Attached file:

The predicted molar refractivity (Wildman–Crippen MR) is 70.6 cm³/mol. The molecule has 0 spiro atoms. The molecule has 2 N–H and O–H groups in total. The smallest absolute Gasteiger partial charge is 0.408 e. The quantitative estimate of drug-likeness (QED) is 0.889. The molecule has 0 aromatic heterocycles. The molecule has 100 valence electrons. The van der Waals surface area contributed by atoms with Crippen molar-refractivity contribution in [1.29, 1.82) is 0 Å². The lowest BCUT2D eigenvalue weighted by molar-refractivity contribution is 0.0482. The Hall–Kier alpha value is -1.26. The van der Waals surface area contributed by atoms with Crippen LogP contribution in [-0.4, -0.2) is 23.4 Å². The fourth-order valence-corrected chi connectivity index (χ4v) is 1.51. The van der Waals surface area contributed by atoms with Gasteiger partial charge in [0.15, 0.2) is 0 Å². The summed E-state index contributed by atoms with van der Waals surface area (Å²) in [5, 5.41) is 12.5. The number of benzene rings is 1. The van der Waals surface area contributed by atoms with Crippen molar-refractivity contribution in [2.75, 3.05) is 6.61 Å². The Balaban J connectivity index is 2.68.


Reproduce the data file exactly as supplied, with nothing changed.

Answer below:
The predicted molar refractivity (Wildman–Crippen MR) is 70.6 cm³/mol. The molecule has 0 spiro atoms. The molecule has 2 N–H and O–H groups in total. The smallest absolute Gasteiger partial charge is 0.408 e. The quantitative estimate of drug-likeness (QED) is 0.889. The molecule has 0 aromatic heterocycles. The molecule has 100 valence electrons. The van der Waals surface area contributed by atoms with Crippen molar-refractivity contribution in [1.29, 1.82) is 0 Å². The lowest BCUT2D eigenvalue weighted by molar-refractivity contribution is 0.0482. The Hall–Kier alpha value is -1.26. The van der Waals surface area contributed by atoms with Crippen LogP contribution in [-0.4, -0.2) is 23.4 Å². The fourth-order valence-corrected chi connectivity index (χ4v) is 1.51. The van der Waals surface area contributed by atoms with Gasteiger partial charge in [0.15, 0.2) is 0 Å². The summed E-state index contributed by atoms with van der Waals surface area (Å²) in [5, 5.41) is 12.5. The number of benzene rings is 1. The van der Waals surface area contributed by atoms with Crippen molar-refractivity contribution in [2.75, 3.05) is 6.61 Å². The Balaban J connectivity index is 2.68.